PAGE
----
Tuesday, April 20, 2010

The Rain Falls on the Just and the Unjust

I was thinking of the psalm phrase, "the rain falls on the just and the unjust," as I was caught in a rainstorm yesterday afternoon while I was jogging. It was a real "gully washer" as we say back home in Snohomish, and yet as I slogged along, I began to feel exhilarated. Another man out jogging caught my eye and started laughing loudly: "Hooray!" he shouted. Yet another man shouted "Twenty bucks for an umbrella!" I find Australians to be very friendly. And getting wet in Brisbane is like taking a warm shower: no chill at all. There was a brief sense of solidarity among us caught in the autumn freshet.

The television has shown pictures of people caught in airports due to the volcano in Iceland. It doesn't matter if you are the Governor General of Australia trying to get to a state funeral in Poland or a tourist or business traveler in Europe, or even just wanting to get to Europe. Everybody shares the same fate: you gotta wait! It seems to bring out the creative impulse in some. A young couple exchanged vows, witnessed by family via skype; they missed the reception back in Britain. Others are just glum, some are teary. With the ash streaming out of the earth and up into the jet stream, the whole globe will continue to be affected for a while more. The depths of the earth and heights of heaven impinge upon each other.

It is a graphic example of our interconnectedness on the earth. You can never escape being part of the Earth and being one of her creatures. Volcanos are natural; imagine if all that mess was radioactive! It is interesting that we are having nuclear reduction talks at the same time that the volcano blows, as if to say: this is what it might be like, this is a bit of a foretaste or maybe a dress rehearsal.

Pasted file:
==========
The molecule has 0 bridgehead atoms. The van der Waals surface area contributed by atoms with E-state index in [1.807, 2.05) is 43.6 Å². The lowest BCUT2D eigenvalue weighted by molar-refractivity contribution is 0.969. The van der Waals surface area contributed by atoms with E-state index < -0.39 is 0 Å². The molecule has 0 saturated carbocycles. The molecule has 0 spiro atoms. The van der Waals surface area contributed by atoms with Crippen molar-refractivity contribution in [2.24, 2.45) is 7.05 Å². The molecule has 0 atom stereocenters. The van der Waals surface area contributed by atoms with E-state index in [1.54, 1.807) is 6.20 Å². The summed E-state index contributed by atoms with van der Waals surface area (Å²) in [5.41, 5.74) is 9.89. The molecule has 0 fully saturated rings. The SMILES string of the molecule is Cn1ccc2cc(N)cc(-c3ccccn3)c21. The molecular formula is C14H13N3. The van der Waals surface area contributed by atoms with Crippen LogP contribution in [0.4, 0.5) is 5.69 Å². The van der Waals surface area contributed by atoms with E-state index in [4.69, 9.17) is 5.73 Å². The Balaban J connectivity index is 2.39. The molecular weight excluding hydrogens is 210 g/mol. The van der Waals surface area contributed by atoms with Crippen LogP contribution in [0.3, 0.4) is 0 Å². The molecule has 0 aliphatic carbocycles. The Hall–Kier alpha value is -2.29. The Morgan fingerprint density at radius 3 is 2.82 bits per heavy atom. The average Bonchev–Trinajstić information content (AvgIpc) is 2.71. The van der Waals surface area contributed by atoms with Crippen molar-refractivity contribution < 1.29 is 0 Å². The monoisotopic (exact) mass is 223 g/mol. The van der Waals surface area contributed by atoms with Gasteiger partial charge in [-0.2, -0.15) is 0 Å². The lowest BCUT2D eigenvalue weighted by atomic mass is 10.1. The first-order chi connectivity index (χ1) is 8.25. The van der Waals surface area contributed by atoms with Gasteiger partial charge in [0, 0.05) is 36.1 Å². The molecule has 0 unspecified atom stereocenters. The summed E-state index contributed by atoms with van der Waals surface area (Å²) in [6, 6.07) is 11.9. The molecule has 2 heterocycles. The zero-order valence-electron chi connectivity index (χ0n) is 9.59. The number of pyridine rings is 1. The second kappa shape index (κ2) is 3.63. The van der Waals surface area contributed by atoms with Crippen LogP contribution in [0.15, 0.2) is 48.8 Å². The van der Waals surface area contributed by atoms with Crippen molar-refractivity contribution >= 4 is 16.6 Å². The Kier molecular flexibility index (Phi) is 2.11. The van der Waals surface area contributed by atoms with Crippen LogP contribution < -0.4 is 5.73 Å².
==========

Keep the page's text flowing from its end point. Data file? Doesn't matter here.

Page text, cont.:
The choice is ours. Can we really pretend much longer that we are NOT connected? If we foul the earth in one place, soon many people feel the impact. This reality of our fragility and interconnectedness is one of our core Franciscan insights, and it is both a source of inspiration and a missional challenge. One of the interesting programs SSF offers for our brothers is a spirituality program, part of ongoing Franciscan formation, originally intended to help the brothers in the Solomon Islands and Papua New Guinea. It grew out of the idea that we are all one community, interconnected and resources to each other. Here Brothers Hilton and Isom from the Solomon Islands stand outside the Friary Chapel at Stroud.

But we can't forget interconnectedness works both ways: we experience the negative impact as well as the helpful assist. We are never alone. As I have traveled around the Australia/New Zealand Province of SSF I have met brothers from Solomon Islands, others originally from England, Italy, Sri Lanka: a web of families and cultures that can quickly provide strength and needed vitality as we share what we've got. The spiritual, intellectual, and cultural resources among us are enormous.

3 comments:

王俊貴 said...

一個人的價值,應該看他貢獻了什麼,而不是他取得了什麼......................................................

Anonymous said...

being an ex friar,I am so proud to be part of a daily life style,I was released on Jan 1985 for family problems and my head brother was Geoffery, originally from NZ.I want to thanking all SSF brothers throughout the world for their faithfulness to witness the Gospel may GOD bless.my name is Jackson Hamish living in the United States of America GOD bless.

Wyatt Harvey, author and freelance writer said...

The rain does fall upon the just and the unjust, and your mention of the interconnectedness we have with each other and with the earth is proof positive. Now, we have the oil spill that is destroying so much in the Gulf of Mexico and will likely work around the coasts here in the U.S. to do more. The folly of the men responsible has caused this 'rain' to fall on all of us. I hope others will learn from this and learn of just what you have taught here. Well said, my friend.